Global Humanitarian (Subclass 202) Visa

Global Humanitarian (Subclass 202) or Global Special Humanitarian Class XB Subclass 202 visa: How to apply

Global Humanitarian (Subclass 202) visa
People who are forced to leave their home country because of violation of their human rights may apply for humanitarian visa to live in Australia

Global humanitarian (Subclass 202) visa is for people who are forced to leave their home country because they been severely discriminated, or their human rights have been violated.

There is no requirement for applicants to be registered as a refugee by UNHCR or government authorities in their present country. However, it is preferable to be registered by UNHCR to ensure they are offered the necessary protection and care.

Global Humanitarian (Subclass 202) visa has the least priority

Queue and visa allocation

Due to the annual allocation of refugee and humanitarian visas, the Department of Immigration (Department of Home Affairs) prioritised these offshore refugee and humanitarian visas in the following order – Subclass 203, Subclass 204, Subclass 201, Subclass 200 and Subclass 202.

Australia follows the 3 durable solutions advocated by the UNHCR to provide protection needs to those who are displaced by humanitarian crises. However, the 3 durable solutions are:

  1. repatriation or voluntary return of asylum seekers once their home country is safe to return;
  2. local integration in the country of first asylum; and
  3. resettlement in a third country.

The Global Humanitarian (Subclass 202) visa can only be applied when the applicants are not in their home country and not in Australia.

How to apply for Global Humanitarian (Subclass 202) visa

To apply for Humanitarian (Subclass 202) visa, you will need to complete an application form and provide your address. If you have contact in Australia, they may assist you to apply under the Community Proposal Pilot or Community Support Program using a CSP form , which is completed by the approved organisation.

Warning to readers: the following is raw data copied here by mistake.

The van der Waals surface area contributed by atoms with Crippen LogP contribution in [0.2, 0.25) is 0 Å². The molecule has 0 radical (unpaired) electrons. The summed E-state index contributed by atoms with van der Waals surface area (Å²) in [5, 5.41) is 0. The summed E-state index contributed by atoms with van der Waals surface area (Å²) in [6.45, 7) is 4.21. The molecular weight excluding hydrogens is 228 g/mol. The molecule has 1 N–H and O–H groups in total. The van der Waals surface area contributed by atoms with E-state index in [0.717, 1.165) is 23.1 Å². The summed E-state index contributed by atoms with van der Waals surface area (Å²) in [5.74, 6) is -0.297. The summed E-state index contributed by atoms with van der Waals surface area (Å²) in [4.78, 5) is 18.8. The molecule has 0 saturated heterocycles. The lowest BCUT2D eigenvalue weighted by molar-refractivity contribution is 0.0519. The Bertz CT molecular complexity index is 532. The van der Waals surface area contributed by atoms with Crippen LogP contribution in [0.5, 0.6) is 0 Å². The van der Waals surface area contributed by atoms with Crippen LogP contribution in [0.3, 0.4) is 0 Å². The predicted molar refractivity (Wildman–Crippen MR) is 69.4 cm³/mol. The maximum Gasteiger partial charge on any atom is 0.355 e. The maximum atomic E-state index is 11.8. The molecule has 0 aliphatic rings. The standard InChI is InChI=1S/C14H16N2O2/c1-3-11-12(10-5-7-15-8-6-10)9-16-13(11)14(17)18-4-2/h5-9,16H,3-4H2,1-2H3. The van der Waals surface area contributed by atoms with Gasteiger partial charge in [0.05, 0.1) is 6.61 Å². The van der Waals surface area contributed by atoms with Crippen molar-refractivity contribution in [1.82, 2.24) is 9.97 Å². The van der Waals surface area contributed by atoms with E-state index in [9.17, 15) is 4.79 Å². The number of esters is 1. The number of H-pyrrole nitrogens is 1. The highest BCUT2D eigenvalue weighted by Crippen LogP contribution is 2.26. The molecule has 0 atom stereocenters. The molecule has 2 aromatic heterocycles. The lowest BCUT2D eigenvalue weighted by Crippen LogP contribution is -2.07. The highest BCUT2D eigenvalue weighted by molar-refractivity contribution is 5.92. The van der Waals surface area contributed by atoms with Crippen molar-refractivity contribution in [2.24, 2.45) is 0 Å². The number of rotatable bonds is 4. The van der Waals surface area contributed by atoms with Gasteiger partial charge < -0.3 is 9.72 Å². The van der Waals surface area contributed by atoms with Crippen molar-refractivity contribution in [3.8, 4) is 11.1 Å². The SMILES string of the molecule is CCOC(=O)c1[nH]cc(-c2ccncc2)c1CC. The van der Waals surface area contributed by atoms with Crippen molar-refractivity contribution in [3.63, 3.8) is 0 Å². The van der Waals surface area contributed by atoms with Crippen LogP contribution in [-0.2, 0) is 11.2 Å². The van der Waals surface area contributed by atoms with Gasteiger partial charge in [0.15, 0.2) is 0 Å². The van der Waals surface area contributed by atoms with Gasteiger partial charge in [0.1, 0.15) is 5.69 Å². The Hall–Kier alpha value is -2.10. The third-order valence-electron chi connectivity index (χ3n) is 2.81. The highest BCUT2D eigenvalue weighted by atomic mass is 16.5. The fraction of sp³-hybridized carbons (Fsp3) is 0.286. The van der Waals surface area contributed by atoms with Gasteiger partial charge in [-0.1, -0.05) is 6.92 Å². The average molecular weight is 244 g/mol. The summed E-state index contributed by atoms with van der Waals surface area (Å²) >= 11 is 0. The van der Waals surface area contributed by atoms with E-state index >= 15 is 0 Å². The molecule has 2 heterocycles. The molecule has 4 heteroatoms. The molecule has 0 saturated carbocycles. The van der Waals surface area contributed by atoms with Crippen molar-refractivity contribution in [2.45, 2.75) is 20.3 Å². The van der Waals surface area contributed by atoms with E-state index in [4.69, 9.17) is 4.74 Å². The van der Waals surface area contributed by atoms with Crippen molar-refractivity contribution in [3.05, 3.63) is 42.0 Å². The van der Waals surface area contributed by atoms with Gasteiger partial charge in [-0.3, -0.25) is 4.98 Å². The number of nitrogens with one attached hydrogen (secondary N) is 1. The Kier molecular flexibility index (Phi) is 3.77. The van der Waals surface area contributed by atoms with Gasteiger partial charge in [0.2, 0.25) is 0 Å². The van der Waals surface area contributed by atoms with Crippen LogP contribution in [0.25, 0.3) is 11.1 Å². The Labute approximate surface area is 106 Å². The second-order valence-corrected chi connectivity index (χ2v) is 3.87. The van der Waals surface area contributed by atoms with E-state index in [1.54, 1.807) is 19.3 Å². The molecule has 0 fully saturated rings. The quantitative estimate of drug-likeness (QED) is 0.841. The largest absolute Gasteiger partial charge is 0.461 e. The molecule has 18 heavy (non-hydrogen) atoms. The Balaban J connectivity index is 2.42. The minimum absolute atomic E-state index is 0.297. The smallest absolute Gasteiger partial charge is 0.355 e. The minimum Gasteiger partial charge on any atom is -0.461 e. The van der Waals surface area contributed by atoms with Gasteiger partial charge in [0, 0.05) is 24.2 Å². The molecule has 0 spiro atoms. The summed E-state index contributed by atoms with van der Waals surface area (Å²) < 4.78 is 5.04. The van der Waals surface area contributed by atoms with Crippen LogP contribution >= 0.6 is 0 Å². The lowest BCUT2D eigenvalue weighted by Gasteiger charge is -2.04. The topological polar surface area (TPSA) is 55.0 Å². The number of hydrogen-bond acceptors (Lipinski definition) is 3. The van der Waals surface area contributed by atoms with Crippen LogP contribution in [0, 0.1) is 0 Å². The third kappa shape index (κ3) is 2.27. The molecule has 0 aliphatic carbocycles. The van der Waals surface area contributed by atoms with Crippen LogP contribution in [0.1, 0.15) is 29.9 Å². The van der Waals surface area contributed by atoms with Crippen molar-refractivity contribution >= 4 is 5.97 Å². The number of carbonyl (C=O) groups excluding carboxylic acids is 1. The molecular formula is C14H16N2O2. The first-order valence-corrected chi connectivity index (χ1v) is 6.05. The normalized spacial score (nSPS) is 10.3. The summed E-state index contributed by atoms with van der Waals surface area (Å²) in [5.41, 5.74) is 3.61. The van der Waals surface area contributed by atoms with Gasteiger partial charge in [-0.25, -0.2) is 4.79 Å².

You may not be able to apply for Global Humanitarian (subclass 202) visa if any of the below apply to you:

  1. between 13 August 2012 and 31 May 2013, you entered Australia at an excised offshore place and became an unlawful non-citizen; or
  2. on or after 13 August 2012, you were taken to a place outside Australia (under section 245F(9) of the Migration Act 1958); or
  3. on or after 1 June 2013, you came to Australia by boat or as an Illegal Maritime Arrival (IMA).

When you apply for Global Humanitarian (Subclass 202) visa, you are also taken to have applied for the visas in Class XB, that is, Subclass 200, Subclass 201, Subclass 203 and Subclass 204.

If your application for a Global Humanitarian (Subclass 202) visa is refused, you will not be able to apply to the AAT (Administrative Appeals Tribunal) but you may apply to Australian court for judicial review if the decision is not made according to law.

This is a permanent visa and is valid for 5 years from the date of grant (click here to learn more about RRV 155 visa). If you do not have a passport to travel to Australia for resettlement, you will be issued with an Australian Migration Status (AMS) ImmiCard to allow you to enter Australia. Once you are in Australia, you may apply for a Convention travel document or titre de voyage or a certificate of identity. Click here to learn more about Class XB visas.

Australian migration law is complex and difficult to understand, contact our immigration lawyer for a consultation (fee applies) to help you decide if you are eligible for an offshore refugee visa (click here to find out how an immigration lawyer or registered migration agent can help you). You may also refer to our FAQs for answers regarding visa application or visa cancellation by clicking here. Click here to find other visas.

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This article is not intended to be or taken as migration legal advice. The author of this article disclaims any liability for any action or omission on the information provided or not provided in this article. You should always consult an immigration lawyer or a registered migration agent to form an informed opinion on your immigration matter.

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